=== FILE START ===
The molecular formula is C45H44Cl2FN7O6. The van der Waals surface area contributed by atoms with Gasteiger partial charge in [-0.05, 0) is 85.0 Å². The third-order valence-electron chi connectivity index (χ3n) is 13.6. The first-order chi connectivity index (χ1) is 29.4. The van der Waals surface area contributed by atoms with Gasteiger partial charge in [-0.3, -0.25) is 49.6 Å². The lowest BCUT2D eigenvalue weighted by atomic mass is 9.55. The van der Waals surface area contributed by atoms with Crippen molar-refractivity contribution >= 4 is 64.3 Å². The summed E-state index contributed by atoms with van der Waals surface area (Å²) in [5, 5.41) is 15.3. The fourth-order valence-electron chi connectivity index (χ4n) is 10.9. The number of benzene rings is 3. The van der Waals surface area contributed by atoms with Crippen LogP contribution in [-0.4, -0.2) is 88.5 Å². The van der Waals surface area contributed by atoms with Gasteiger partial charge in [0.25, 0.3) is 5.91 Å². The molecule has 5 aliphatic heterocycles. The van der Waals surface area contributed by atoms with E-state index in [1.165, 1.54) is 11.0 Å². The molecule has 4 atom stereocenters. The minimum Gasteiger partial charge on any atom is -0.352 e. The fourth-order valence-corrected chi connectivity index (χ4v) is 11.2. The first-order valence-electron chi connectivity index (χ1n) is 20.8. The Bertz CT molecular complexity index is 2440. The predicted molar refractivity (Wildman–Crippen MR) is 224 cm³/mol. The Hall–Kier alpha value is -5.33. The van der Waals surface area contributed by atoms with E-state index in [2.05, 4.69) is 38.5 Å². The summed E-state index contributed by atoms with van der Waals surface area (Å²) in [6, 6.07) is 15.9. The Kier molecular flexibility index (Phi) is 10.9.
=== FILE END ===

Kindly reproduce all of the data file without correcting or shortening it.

The molecular formula is C45H44Cl2FN7O6. The van der Waals surface area contributed by atoms with Gasteiger partial charge in [-0.05, 0) is 85.0 Å². The third-order valence-electron chi connectivity index (χ3n) is 13.6. The first-order chi connectivity index (χ1) is 29.4. The van der Waals surface area contributed by atoms with Gasteiger partial charge in [-0.3, -0.25) is 49.6 Å². The lowest BCUT2D eigenvalue weighted by atomic mass is 9.55. The van der Waals surface area contributed by atoms with Crippen molar-refractivity contribution >= 4 is 64.3 Å². The summed E-state index contributed by atoms with van der Waals surface area (Å²) in [5, 5.41) is 15.3. The fourth-order valence-electron chi connectivity index (χ4n) is 10.9. The number of benzene rings is 3. The van der Waals surface area contributed by atoms with Crippen LogP contribution in [-0.4, -0.2) is 88.5 Å². The van der Waals surface area contributed by atoms with Gasteiger partial charge in [0.25, 0.3) is 5.91 Å². The molecule has 5 aliphatic heterocycles. The van der Waals surface area contributed by atoms with E-state index in [1.165, 1.54) is 11.0 Å². The molecule has 4 atom stereocenters. The minimum Gasteiger partial charge on any atom is -0.352 e. The fourth-order valence-corrected chi connectivity index (χ4v) is 11.2. The first-order valence-electron chi connectivity index (χ1n) is 20.8. The Bertz CT molecular complexity index is 2440. The predicted molar refractivity (Wildman–Crippen MR) is 224 cm³/mol. The Hall–Kier alpha value is -5.33. The van der Waals surface area contributed by atoms with E-state index in [2.05, 4.69) is 38.5 Å². The summed E-state index contributed by atoms with van der Waals surface area (Å²) in [6, 6.07) is 15.9. The Kier molecular flexibility index (Phi) is 10.9.